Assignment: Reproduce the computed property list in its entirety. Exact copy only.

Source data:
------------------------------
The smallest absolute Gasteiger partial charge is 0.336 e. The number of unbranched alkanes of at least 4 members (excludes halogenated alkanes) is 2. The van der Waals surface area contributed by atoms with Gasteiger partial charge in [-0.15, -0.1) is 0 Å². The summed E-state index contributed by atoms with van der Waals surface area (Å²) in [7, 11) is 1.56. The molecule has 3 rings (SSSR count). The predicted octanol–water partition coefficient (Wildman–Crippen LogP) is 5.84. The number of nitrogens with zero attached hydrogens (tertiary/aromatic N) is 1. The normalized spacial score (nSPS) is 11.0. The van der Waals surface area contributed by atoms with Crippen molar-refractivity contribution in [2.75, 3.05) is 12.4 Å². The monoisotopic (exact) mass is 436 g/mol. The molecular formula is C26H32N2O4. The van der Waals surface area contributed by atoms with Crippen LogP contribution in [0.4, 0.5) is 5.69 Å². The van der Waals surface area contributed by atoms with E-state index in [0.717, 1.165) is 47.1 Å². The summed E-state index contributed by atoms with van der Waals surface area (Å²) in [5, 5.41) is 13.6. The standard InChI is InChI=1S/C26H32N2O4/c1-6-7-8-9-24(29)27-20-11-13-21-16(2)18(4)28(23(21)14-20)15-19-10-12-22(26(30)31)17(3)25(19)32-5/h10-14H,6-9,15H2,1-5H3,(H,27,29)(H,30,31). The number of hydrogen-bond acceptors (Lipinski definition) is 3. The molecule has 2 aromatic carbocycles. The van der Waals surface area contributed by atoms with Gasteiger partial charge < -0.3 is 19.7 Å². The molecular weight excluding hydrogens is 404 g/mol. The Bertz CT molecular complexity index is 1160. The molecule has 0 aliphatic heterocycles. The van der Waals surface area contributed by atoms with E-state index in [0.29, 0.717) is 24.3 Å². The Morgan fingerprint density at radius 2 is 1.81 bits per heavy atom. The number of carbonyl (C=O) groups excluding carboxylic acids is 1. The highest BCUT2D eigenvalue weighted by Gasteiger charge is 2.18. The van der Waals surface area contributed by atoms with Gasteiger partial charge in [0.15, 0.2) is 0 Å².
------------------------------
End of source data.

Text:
The smallest absolute Gasteiger partial charge is 0.336 e. The number of unbranched alkanes of at least 4 members (excludes halogenated alkanes) is 2. The van der Waals surface area contributed by atoms with Gasteiger partial charge in [-0.15, -0.1) is 0 Å². The summed E-state index contributed by atoms with van der Waals surface area (Å²) in [7, 11) is 1.56. The molecule has 3 rings (SSSR count). The predicted octanol–water partition coefficient (Wildman–Crippen LogP) is 5.84. The number of nitrogens with zero attached hydrogens (tertiary/aromatic N) is 1. The normalized spacial score (nSPS) is 11.0. The van der Waals surface area contributed by atoms with Crippen molar-refractivity contribution in [2.75, 3.05) is 12.4 Å². The monoisotopic (exact) mass is 436 g/mol. The molecular formula is C26H32N2O4. The van der Waals surface area contributed by atoms with Crippen LogP contribution in [0.4, 0.5) is 5.69 Å². The van der Waals surface area contributed by atoms with E-state index in [0.717, 1.165) is 47.1 Å². The summed E-state index contributed by atoms with van der Waals surface area (Å²) in [5, 5.41) is 13.6. The standard InChI is InChI=1S/C26H32N2O4/c1-6-7-8-9-24(29)27-20-11-13-21-16(2)18(4)28(23(21)14-20)15-19-10-12-22(26(30)31)17(3)25(19)32-5/h10-14H,6-9,15H2,1-5H3,(H,27,29)(H,30,31). The number of hydrogen-bond acceptors (Lipinski definition) is 3. The molecule has 2 aromatic carbocycles. The van der Waals surface area contributed by atoms with Gasteiger partial charge < -0.3 is 19.7 Å². The molecular weight excluding hydrogens is 404 g/mol. The Bertz CT molecular complexity index is 1160. The molecule has 0 aliphatic heterocycles. The van der Waals surface area contributed by atoms with E-state index in [0.29, 0.717) is 24.3 Å². The Morgan fingerprint density at radius 2 is 1.81 bits per heavy atom. The number of carbonyl (C=O) groups excluding carboxylic acids is 1. The highest BCUT2D eigenvalue weighted by Gasteiger charge is 2.18. The van der Waals surface area contributed by atoms with Gasteiger partial charge in [0.15, 0.2) is 0 Å².